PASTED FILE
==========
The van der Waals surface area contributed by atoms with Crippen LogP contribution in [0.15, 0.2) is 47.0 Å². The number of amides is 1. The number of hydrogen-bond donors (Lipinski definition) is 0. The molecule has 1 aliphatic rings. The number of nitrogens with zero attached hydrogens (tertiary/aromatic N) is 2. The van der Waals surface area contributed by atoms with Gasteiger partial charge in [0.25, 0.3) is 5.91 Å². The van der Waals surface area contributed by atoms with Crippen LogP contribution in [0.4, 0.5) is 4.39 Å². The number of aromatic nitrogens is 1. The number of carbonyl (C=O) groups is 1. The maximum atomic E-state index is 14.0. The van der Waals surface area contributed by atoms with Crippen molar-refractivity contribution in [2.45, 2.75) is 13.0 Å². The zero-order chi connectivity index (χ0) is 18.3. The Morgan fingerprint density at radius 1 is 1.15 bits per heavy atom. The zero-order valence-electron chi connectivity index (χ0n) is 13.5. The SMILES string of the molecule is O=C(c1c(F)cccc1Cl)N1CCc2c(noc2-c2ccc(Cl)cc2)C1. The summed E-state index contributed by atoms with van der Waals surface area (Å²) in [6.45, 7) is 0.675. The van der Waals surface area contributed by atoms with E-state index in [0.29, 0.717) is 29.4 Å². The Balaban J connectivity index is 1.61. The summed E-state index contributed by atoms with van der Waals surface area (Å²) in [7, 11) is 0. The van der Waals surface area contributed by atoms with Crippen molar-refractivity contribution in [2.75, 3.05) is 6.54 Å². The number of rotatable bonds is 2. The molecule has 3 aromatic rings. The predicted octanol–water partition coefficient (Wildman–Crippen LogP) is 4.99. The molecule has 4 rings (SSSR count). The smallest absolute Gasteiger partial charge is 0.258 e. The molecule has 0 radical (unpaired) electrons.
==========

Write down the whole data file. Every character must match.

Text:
The van der Waals surface area contributed by atoms with Crippen LogP contribution in [0.15, 0.2) is 47.0 Å². The number of amides is 1. The number of hydrogen-bond donors (Lipinski definition) is 0. The molecule has 1 aliphatic rings. The number of nitrogens with zero attached hydrogens (tertiary/aromatic N) is 2. The van der Waals surface area contributed by atoms with Gasteiger partial charge in [0.25, 0.3) is 5.91 Å². The van der Waals surface area contributed by atoms with Crippen LogP contribution in [0.4, 0.5) is 4.39 Å². The number of aromatic nitrogens is 1. The number of carbonyl (C=O) groups is 1. The maximum atomic E-state index is 14.0. The van der Waals surface area contributed by atoms with Crippen molar-refractivity contribution in [2.45, 2.75) is 13.0 Å². The zero-order chi connectivity index (χ0) is 18.3. The Morgan fingerprint density at radius 1 is 1.15 bits per heavy atom. The zero-order valence-electron chi connectivity index (χ0n) is 13.5. The SMILES string of the molecule is O=C(c1c(F)cccc1Cl)N1CCc2c(noc2-c2ccc(Cl)cc2)C1. The summed E-state index contributed by atoms with van der Waals surface area (Å²) in [6.45, 7) is 0.675. The van der Waals surface area contributed by atoms with E-state index in [0.29, 0.717) is 29.4 Å². The Balaban J connectivity index is 1.61. The summed E-state index contributed by atoms with van der Waals surface area (Å²) in [7, 11) is 0. The van der Waals surface area contributed by atoms with Crippen molar-refractivity contribution in [2.75, 3.05) is 6.54 Å². The number of rotatable bonds is 2. The molecule has 3 aromatic rings. The predicted octanol–water partition coefficient (Wildman–Crippen LogP) is 4.99. The molecule has 4 rings (SSSR count). The smallest absolute Gasteiger partial charge is 0.258 e. The molecule has 0 radical (unpaired) electrons.